Once you find one you like, BE LOYAL. Don't try to work with more than one broker at a time.
It will hurt you.
There's nothing to be gained by working with more than one broker. We all have access to all listings. REBNY requires that we share our "exclusives" with all other member firms within 24 hours of listing them.
If you're not happy with your broker, by all means change. But it's in your own best interest to practice monogamy--serial monogamy if necessary, but monogamy--with a broker.
How will we know if you're working with another broker? We are required to give our customer's name when we make an appointment to see a property.
If the listing broker for that property tells us the customer already has an appointment to see it through another broker, or if the customer has gotten in touch with the listing broker directly, nine out of ten of us will drop the customer.
Here's why: choosing five to seven apartments for you for an afternoon's tour, reviewing them with you, scheduling appointments with their brokers (which means a meshing of your schedule and theirs, not to mention ours) to see them in some kind of reasonable geographic sequence is extremely complicated and time-consuming.
Also, our firms do not pay for taxis or car services or lunches or snacks. All of those expenses come out of our pockets. And we are independent contractors, on straight commission, with no salary or benefits. If we don't sell, we don't eat.
Okay, this is not your problem.
But we cannot afford to devote time, effort and money to anyone who may wind up buying through some other broker.
If you see something interesting on the web, pass it on to your broker and ask what she thinks. She may know something about the listing that's not on the website--land-lease, brick wall views, whatever.
If, in a moment of excitement about a property, you call or e-mail the listing broker directly, make it clear that you have a broker representing you.
If you go to an open house without your broker, put her name down on the sign-in sheet.
Here's what you can expect in return:
If you don't already have a real estate attorney, your broker should provide you with the names of at least three she's worked with in the past and is comfortable recommending. Same goes for mortgage providers, if you're planning to finance.
She should be seriously interested in finding you the perfect property and getting the best price, not just in making a quick sale.
(A smart broker knows that this is in her best interest. If she does her job well, you will come back to her when you're ready to sell whatever she helps you buy. You will also send any of your friends who have real estate needs to her.)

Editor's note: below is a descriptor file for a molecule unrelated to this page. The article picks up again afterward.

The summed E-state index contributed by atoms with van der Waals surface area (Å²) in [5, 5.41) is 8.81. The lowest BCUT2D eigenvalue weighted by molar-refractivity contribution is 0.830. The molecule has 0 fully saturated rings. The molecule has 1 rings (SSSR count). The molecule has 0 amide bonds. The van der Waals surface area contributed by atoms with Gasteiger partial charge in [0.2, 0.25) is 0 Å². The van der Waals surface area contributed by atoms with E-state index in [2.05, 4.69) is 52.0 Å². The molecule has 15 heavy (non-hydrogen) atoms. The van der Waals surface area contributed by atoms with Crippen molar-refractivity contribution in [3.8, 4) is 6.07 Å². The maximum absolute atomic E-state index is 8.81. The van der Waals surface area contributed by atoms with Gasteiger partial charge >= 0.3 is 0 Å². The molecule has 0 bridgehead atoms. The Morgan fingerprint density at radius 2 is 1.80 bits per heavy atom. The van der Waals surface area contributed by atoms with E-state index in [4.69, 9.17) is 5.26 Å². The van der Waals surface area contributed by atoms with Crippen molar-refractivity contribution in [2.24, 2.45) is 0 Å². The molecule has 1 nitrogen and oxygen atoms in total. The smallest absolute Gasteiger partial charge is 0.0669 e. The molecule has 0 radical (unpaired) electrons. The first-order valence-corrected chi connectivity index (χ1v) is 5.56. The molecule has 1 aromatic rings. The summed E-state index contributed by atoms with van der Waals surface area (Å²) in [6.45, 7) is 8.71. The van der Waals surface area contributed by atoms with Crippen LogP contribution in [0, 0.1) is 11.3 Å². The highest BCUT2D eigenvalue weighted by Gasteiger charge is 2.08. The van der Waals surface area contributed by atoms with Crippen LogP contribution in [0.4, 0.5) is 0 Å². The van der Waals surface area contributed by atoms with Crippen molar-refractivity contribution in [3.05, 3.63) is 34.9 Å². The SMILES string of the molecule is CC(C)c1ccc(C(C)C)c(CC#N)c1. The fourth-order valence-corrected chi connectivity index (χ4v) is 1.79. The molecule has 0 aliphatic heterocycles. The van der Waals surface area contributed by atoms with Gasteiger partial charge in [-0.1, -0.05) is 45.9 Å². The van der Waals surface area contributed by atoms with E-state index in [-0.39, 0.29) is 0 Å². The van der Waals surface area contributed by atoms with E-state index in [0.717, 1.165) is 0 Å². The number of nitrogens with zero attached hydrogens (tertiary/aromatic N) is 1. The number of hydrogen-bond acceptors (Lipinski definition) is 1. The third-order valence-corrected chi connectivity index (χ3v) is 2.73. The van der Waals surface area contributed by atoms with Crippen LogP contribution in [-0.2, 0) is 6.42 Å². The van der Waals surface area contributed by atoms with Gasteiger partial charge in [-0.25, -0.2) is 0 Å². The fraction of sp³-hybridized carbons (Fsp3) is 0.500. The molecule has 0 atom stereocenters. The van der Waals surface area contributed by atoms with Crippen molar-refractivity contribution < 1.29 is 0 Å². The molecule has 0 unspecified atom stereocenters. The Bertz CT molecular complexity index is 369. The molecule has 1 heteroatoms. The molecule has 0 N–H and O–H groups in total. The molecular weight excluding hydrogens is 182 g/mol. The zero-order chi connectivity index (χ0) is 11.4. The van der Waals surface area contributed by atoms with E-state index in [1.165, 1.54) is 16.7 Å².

She should listen carefully and TAKE NOTES when you tell her what you're looking for.
Before she shows you properties, she should send you a list of them with pictures, floor-plans and other information. Go over the list with her so that if there are some you're not interested in, you can explain why.
Again, she should listen carefully and TAKE NOTES.
When you actually go out with her to look at properties, it is fair to expect her to pay cab fares and for any snacks along the way.
If you're spending in the multimillion dollar range, it is fair to expect a car service, especially if your tour will be in the later afternoon when it's impossible to get a cab.
After the tour, stop for coffee to discuss what you've seen.
If you didn't like something and can't come up with anything beyond "It just didn't strike me," your broker should know how to gently probe a bit, asking, for instance, if the problem was the light or lack of it, or if those white brick buildings that went up in the '60s should be ruled out altogether, or if there was something wrong with the block.
If you're looking with someone who will be sharing the space with you, ask for some time to discuss the properties privately. But be sure to discuss them with your broker as soon as possible.
She should NEVER pressure you to make an offer unless she sees that you're interested in something, and she knows that other offers are already on the table.
She shouldn't argue when you point out negatives, and she should point out any serious ones you miss.
If you've looked at a dozen properties and can't see yourself living in any of them, sit down with your broker and try to figure out what the problem is.
But by this time, there should be at least one you like enough to make an offer on.
Now, more than ever, the right broker is essential. Now's the time to decide what your offer should be, and negotiate the price.
NEXT: The offer, and beyond.
Any questions so far? e-mail me at firstname.lastname@example.org or call 917-991-9549. I'll be happy to answer them.
*For more on this, see previous post, "Don't jump into the pool without a lifeguard: why buyers need brokers."